New Captains Sail into Tech Town
Even as Silicon Valley’s first-generation CEOs steer their Lexus convertibles into the hills, impatient investors and young founders are hailing [...]
August 1 2001 by Chief Executive
Even as Silicon Valley’s first-generation CEOs steer their Lexus convertibles into the hills, impatient investors and young founders are hailing a second wave of corporate captain-a saltier breed skilled in scaling up businesses and building profitability. As one recently resigned CEO put it, “You need different coaches for different teams.”
Mark Wright, recently named CEO of EXP Systems in Menlo Park, CA, has what Silicon Valley wants. The 20-year veteran of IBM excelled at making money for the company’s software sales and marketing division, growing strategic workstation software sales by 100 percent each year during his tenure as vice president from 1996 to 1998. This skill has taken on new urgency as beleaguered boards push to replace their “start-up” talent with “scale-up” talent.
“I went through the same job search 18 months ago,” says Wright, “but my skills weren’t as highly valued then as they are now. At that point the Valley was looking for rock star IPO value. Obviously, if you’ve worked in a company like IBM for 20 years, what you bring instead is a very disciplined methodology.”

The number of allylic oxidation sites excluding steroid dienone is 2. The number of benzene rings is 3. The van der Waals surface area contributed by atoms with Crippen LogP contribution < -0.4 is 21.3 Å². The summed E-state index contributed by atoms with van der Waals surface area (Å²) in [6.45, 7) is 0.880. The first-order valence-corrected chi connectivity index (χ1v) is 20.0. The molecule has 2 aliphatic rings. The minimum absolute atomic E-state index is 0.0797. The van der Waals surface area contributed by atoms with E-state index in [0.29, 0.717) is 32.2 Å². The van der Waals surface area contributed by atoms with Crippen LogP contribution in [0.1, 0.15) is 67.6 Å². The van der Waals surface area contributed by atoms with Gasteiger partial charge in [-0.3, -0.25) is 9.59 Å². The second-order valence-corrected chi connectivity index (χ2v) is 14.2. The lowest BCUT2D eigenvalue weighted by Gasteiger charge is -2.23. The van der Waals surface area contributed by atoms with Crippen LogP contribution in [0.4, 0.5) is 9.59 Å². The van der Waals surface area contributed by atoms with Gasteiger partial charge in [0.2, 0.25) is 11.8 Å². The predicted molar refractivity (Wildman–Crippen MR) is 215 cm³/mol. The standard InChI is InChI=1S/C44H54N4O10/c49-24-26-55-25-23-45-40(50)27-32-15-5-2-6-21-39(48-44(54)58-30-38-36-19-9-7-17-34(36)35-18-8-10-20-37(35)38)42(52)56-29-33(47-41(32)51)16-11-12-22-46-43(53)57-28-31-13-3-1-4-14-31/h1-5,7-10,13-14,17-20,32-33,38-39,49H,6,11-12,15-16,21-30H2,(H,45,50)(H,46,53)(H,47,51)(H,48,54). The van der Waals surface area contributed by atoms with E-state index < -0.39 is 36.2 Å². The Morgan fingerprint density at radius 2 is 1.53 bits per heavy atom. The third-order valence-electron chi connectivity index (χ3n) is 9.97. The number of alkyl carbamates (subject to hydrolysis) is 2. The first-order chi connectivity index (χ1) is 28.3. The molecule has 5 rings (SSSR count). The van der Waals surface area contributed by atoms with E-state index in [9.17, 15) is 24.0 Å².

Ditto for David Murphy who was recruited to the top spot at Asera in Belmont, CA, in May from Tivoli, where he helped triple revenue as president. “In any business environment, a maturation takes place where the kind of executive who can take things forward changes,” says Murphy. “People may say I’m cutting against the [recruitment trend] grain, but I feel the best opportunities are found in being a bit counter-cyclical.”
John Thompson, vice chairman of the search firm Heidrick & Struggles, has observed nearly 100 CEO searches in the Valley in the past 15 months. He’s seen a new demand for bosses who’ve been through mistakes and created better companies because of them.
“It’s been said that in boom times, a German shepherd with a note in its mouth could pick up revenue,” Thompson quips. “Today, failure is highly valued. One investor told me, €˜We don’t know how good these people are because they’ve never been tested. They’re upside managers.’ Boards want people who’ve been through tough times, who’ve made mistakes and learned from them. About 60 to 75 percent of our company clients are specifically requesting turnaround CEOs.”